America's Test Kitchen Kids: Why Does Popcorn Pop? Page
America's Test Kitchen Kids: Why Does Popcorn Pop?
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What makes popcorn fluffy? Learn why popcorn pops–and the secret to the fluffiest kernels–in our America’s Test Kitchen Kids edible experiment.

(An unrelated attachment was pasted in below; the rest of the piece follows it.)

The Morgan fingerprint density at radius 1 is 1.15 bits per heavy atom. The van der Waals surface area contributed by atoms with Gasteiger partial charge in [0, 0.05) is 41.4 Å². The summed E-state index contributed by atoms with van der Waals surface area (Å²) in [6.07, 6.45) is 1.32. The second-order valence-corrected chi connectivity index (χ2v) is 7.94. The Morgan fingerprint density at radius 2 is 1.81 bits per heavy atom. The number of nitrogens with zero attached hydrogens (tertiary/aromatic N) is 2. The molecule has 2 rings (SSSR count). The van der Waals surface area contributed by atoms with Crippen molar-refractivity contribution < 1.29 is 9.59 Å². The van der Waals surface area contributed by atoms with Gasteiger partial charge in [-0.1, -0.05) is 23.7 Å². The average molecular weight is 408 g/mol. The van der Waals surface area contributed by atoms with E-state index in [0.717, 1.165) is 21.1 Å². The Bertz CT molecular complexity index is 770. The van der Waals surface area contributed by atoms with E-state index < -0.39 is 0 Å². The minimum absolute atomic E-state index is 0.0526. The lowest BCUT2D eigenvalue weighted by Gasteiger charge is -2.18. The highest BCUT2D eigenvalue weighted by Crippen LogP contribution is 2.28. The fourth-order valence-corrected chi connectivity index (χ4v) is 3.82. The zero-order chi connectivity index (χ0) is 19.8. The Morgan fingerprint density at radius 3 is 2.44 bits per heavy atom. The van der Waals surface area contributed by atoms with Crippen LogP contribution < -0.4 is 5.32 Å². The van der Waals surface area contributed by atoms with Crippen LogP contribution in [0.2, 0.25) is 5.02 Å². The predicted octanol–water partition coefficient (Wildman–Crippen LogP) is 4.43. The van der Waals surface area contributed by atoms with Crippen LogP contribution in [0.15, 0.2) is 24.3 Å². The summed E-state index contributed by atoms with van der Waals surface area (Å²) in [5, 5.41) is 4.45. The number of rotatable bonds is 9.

Hi, I'm Victoria and this is Taalib. Hey, you all. And today, we're talking popcorn. I've set up a super fun experiment and Taalib is going to use his science brain to make some predictions. If there's popcorn, I'm in. Pop. Pop. Pop. Pop. Pop. Pop. Pop. What do you think of popcorn? I love popcorn. If I had a suit made of popcorn, I would wear it. We want to achieve popcorn perfection. What do we need to do to make the biggest, fluffiest popcorn ever? This video is going to be popular and not corny. OK. All right. First off, what is popcorn? Did you know that popcorn doesn't come from the same type of corn as corn on the cob? That's sweet corn. Popcorn comes from a different variety of corn that's called, wait for it, popcorn. Check this out, this is an ear popping corn that was dried out after it was picked from the corn plant. And this is a popped ear of popping corn. What? Here is a popcorn kernel. It's actually the seed of a corn plant that's been dried out or dehydrated. On the outside, there's a protective hull that's kind of like a shell and then on the inside, there's a germ, which is the little baby corn plant. There's also the endosperm, which is made up of starch, water, and a little bit of protein. Yes, there is actually water inside of the dried out popcorn kernel. But how does popcorn get from this to this? As the kernels get heated up, the starch gets softer and the water turns into steam. When the steam pressure builds up enough inside the kernel at around 350 degrees Fahrenheit, the hull breaks and the kernel explodes. It turns inside out and the starch and protein on the inside bursts out and becomes fluffy in the cooler and drier air. Pop. OK. So we know that when the water inside the kernel turns into steam it explodes. Do you think that changing the amount of water in the kernel will change how it pops? Maybe if we put more water in the popcorn kernel, it will create more steam and make a bigger explosion and then make the popcorn even fluffier. Let's test it. We have three samples. Regular plain old popcorn and this is going to be our control sample. Popcorn that we dried out in the oven for three hours. These kernels lost a lot of water thanks to evaporation and we kept the oven at 200 degrees, which is far below the temperature that popcorn pops. Then popcorn we soaked in water overnight. These kernels took in a lot of water through the hull. So let's pop these three and see what happens. Taalib, you're thinking that the soaked kernels work the best because they have more water and then there'll be more steam? Yes, that's what I'm thinking. All right. Let's see what pops up. Victoria has done this experiment a few times already so she already knows what's about to happen. I haven't tried this yet, but I think the soggy popcorn will be the fluffiest because it has the most water inside of it. So it looks like the regular popcorn filled up the ball the most. This is the fluffiest popcorn. The dehydrated popcorn only fills up the bowl halfway and it's pretty deflated. The hydrated popcorn barely fills up the bowl at all. It's mostly kernels. Pretty depressing to look at. Let's try all three popcorn. OK. It's so fluffy. I really like this one. That's how popcorn should taste. It's more toasted, more crunchy. I don't like this as much. I don't really want to try this one. It's so hard to chew. It's like it gets stuck in your teeth. It has a really bitter taste to me. I don't like it. And I was completely wrong. I only tried this in the name of science. Trying out the kernels and the oven caused some of the water to evaporate. Less water means less steam and less steam means less pressure on the kernel. So when the popcorn pops, there's not as much force to make it fluffy. Got it. The soaked kernels got soggy when there was extra water than the whole-- Stop. There's a guy. Can he see me? Probably not. It's OK-- In there. Going in there. He's friendly. Oh, my God. He's gone. OK. OK. So the soaked kernels got soggy and this is because all of the extra water made the hull weaker and then it wasn't able to handle as much steam before it popped. So it turns out that the popcorn kernels that you buy from the store, our control kernels, have the perfect amount of water inside of them to make fluffy popcorn. This causes the perfect amount of pressure and that means perfect popcorn. Thanks for watching. Now that you have all of this delicious popcorn, try inventing your own popcorn flavor. Will you make it sweet, spicy, savory, or all of the above?